and must die	to indicate failure.

	   Plese, read the JIRA::REST and SVN::Look modules documentation to
	   understand how to use these objects.

       check_all => CODE-REF
	   Sometimes checking each issue separatelly isn't enough. You may
	   want	to check some relation among all the referenced	issues.	In
	   this	case, pass a code reference to this option. It will be called
	   once	for the	commit.	Its first argument is the JIRA::REST object
	   used	to talk	to the JIRA server. The	following arguments are
	   references to hashes	representing every referenced issue. The last
	   argument is the SVN::Look object used to grok information about the
	   commit. The subroutine must simply return with no value to indicate
	   success and must die	to indicate failure.

       check_all_svnlook => CODE-REF
	   This	check is the same as the previous one, except that the first
	   argument passed to the routine is the SVN::Look object used to grok
	   information about the commit. The rest of the arguments are the
	   same.

       post_action => CODE-REF
	   This	is not a check,	but an opportunity to perform some action
	   after a successful commit. The code reference passed	will be	called
	   once	during the post-commit hook phase. Its first argument is the
	   JIRA::REST object used to talk to the JIRA server. The second
	   argument is the SVN::Look object that can be	used to	inspect	all
	   the information about the commit proper.  The following arguments
	   are the JIRA	keys mentioned in the commit log message. The value
	   returned by the routine, if any, is ignored.

       exclude => REGEXP
	   Normally you	specify	a CHECK_JIRA with a regex matching a root
	   directory in	the repository hierarchy. Sometimes you	need to
	   specify some	subparts of that root directory	that shouldn't be
	   treated by this CHECK_JIRA directive. You can use this option to
	   specify these exclusions by means of	another	regex.

       You can set defaults for	these options using a CHECK_JIRA directive
       with the	string 'default' as a first argument, instead of a qr/Regexp/.

	   # Set some defaults
	   CHECK_JIRA(default => {
	       projects	   => 'CDS,TST',
	       by_assignee => 1,
	   });

	   # Check if some commits are scheduled, i.e.,	if they	reference
	   # JIRA issues that have at least one	fix version.

	   sub is_scheduled {
	       my ($jira, $issue, $svnlook) = @_;
	       return scalar @{$issue->{fixVersions}};
	   }
	   CHECK_JIRA(qr/^(trunk|branches/fix)/	=> {
	       check_one   => \&is_scheduled,
	   });

       Note that you need to call CHECK_JIRA at	least once with	a qr/Regexp/
       in order	to trigger the checks. A call for ('default' doesn't count. If
       you want	to change defaults and force checks for	every commit, do this:

	   CHECK_JIRA(default => {projects => 'CDS'});
	   CHECK_JIRA(qr/./);

       The 'post_action' pseudo-check can be used to interact with the JIRA
       server after a successful commit. For instance, you may want to add a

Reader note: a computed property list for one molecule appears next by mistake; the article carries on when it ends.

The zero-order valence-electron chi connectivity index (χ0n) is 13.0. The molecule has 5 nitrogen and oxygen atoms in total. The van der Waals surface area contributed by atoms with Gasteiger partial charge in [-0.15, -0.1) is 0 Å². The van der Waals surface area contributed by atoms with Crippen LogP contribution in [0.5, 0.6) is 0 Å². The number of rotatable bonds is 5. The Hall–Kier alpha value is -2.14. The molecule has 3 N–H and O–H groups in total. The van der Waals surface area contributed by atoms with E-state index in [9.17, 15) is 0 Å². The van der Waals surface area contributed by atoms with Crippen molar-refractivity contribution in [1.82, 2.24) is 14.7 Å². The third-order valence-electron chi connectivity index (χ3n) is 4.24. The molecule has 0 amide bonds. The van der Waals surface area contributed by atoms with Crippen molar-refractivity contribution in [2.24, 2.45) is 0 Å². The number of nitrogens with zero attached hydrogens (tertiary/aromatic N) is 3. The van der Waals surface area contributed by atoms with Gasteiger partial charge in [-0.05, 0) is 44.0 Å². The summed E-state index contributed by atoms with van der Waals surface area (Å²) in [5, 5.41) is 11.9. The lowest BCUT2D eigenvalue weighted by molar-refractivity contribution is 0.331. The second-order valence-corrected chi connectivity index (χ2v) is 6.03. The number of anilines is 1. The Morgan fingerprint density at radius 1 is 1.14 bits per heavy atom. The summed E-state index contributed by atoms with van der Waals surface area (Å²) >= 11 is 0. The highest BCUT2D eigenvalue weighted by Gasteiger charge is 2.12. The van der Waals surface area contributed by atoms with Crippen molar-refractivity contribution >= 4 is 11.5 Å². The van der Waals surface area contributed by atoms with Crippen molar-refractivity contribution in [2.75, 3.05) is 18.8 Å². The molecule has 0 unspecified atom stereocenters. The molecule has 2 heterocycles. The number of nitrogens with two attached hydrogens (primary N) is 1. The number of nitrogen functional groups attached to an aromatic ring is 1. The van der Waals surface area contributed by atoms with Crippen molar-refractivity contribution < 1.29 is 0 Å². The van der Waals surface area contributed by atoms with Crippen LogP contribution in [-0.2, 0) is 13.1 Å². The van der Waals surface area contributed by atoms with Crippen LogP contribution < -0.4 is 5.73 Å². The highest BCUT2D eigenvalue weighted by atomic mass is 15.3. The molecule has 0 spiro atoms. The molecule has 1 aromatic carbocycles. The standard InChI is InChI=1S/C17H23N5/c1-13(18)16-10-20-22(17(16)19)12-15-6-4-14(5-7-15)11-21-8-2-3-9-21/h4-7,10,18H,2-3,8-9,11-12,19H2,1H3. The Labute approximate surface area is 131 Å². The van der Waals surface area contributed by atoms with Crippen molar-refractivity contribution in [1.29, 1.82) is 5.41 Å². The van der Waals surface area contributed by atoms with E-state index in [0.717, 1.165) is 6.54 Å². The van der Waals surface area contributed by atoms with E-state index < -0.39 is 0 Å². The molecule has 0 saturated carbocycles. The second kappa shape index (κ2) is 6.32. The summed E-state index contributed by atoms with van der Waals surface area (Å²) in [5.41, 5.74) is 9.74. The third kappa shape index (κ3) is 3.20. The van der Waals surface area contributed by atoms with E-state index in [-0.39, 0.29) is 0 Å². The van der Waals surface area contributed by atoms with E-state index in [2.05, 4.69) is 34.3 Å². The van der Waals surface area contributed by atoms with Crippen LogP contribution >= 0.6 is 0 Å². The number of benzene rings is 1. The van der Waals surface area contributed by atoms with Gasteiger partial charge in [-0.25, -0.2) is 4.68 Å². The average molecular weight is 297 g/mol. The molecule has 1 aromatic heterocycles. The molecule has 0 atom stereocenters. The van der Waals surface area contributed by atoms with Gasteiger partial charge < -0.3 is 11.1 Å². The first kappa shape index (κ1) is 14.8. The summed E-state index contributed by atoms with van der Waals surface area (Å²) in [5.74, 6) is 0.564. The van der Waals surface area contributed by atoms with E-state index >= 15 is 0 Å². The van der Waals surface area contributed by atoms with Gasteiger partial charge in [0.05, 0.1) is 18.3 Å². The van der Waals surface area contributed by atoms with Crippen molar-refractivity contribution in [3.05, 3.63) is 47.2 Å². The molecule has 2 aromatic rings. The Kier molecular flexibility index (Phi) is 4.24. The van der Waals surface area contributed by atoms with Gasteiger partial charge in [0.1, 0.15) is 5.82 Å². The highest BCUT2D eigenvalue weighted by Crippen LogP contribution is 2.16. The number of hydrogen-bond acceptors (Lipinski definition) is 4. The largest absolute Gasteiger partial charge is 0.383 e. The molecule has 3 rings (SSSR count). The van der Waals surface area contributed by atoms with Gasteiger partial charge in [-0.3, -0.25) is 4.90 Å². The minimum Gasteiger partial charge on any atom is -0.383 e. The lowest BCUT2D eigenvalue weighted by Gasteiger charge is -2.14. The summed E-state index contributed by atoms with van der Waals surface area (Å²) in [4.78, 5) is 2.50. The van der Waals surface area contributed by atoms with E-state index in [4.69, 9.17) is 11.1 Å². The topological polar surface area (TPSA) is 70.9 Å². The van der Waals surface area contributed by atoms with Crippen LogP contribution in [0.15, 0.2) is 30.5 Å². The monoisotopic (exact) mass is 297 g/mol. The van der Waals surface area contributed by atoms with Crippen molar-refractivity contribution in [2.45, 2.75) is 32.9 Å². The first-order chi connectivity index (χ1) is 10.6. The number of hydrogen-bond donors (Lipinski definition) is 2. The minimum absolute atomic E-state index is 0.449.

comment to each referred	issue like this:

	   # This routine returns a closure that can be	passed to
	   # post_action.  The closure receives	a string to be added as	a
	   # comment to	each issue referred to by the commit message. The
	   # commit info can be	interpolated inside the	comment	using the
	   # SVN::Look method names inside angle brackets.

	   sub add_comment {
	       my ($format) = @_;
	       return sub {
		   my ($jira, $svnlook,	@keys) = @_;
		   # Substitute	keywords in the	input comment with calls
		   # into the $svnlook reference
		   $format =~ s/\{(\w+)\}/"\$svnlook->$1()"/eeg;
		   for my $key (@keys) {
		       $jira->POST("/issue/$key/comment", undef, { body	=> $format });
		   }
	       }
	   }

	   CHECK_JIRA(qr/./ => {
	       post_action => add_comment("Subversion Commit r{rev} by {author}	on {date}\n{log_msg}")
	   });

       You can use a generic CHECK_JIRA	excluding specific directories from it
       using the "exclude" option like this:

	   CHECK_JIRA(qr:^(trunk|branches/[^/]): => {
	       exclude => qr:/documentation/:,
	       # other options...
	   });

   CHECK_JIRA_DISABLE
       This directive globally disables	all CHECK_JIRA directives. It's
       useful, for instance, when your JIRA server must	be taken down for
       maintenance and you don't want to reject	Subversion commits in this
       period.

SEE ALSO
       o   JIRA::REST

       o   JIRA::Client

       o   JIRA	SOAP API deprecation notice
	   <https://developer.atlassian.com/display/JIRADEV/SOAP+and+XML-
	   RPC+API+Deprecated+in+JIRA+6.0>

AUTHOR
       Gustavo L. de M.	Chaves <gnustavo@cpan.org>

COPYRIGHT AND LICENSE
       This software is	copyright (c) 2016 by CPqD <www.cpqd.com.br>.

       This is free software; you can redistribute it and/or modify it under
       the same	terms as the Perl 5 programming	language system	itself.

perl v5.24.1			  2016-11-10	      SVN::Hooks::CheckJira(3)

NAME | VERSION | DESCRIPTION | SEE ALSO | AUTHOR | COPYRIGHT AND LICENSE